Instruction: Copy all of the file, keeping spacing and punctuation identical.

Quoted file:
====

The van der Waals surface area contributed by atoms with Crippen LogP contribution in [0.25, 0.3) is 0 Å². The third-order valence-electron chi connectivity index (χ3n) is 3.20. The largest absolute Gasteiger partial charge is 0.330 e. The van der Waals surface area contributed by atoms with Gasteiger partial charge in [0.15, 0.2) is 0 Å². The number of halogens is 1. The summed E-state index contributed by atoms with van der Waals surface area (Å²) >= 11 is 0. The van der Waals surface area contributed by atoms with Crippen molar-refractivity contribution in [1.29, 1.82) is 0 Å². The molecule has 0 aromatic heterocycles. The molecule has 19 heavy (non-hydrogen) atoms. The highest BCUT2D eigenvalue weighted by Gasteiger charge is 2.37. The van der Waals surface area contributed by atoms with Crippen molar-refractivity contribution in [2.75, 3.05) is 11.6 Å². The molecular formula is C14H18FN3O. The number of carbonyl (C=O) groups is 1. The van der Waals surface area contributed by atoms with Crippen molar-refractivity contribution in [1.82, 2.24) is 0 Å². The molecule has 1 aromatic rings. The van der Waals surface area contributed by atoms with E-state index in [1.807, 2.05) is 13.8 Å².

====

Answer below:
The van der Waals surface area contributed by atoms with Crippen LogP contribution in [0.25, 0.3) is 0 Å². The third-order valence-electron chi connectivity index (χ3n) is 3.20. The largest absolute Gasteiger partial charge is 0.330 e. The van der Waals surface area contributed by atoms with Gasteiger partial charge in [0.15, 0.2) is 0 Å². The number of halogens is 1. The summed E-state index contributed by atoms with van der Waals surface area (Å²) >= 11 is 0. The van der Waals surface area contributed by atoms with Crippen molar-refractivity contribution in [1.29, 1.82) is 0 Å². The molecule has 0 aromatic heterocycles. The molecule has 19 heavy (non-hydrogen) atoms. The highest BCUT2D eigenvalue weighted by Gasteiger charge is 2.37. The van der Waals surface area contributed by atoms with Crippen molar-refractivity contribution in [2.75, 3.05) is 11.6 Å². The molecular formula is C14H18FN3O. The number of carbonyl (C=O) groups is 1. The van der Waals surface area contributed by atoms with Crippen molar-refractivity contribution in [1.82, 2.24) is 0 Å². The molecule has 1 aromatic rings. The van der Waals surface area contributed by atoms with E-state index in [1.807, 2.05) is 13.8 Å².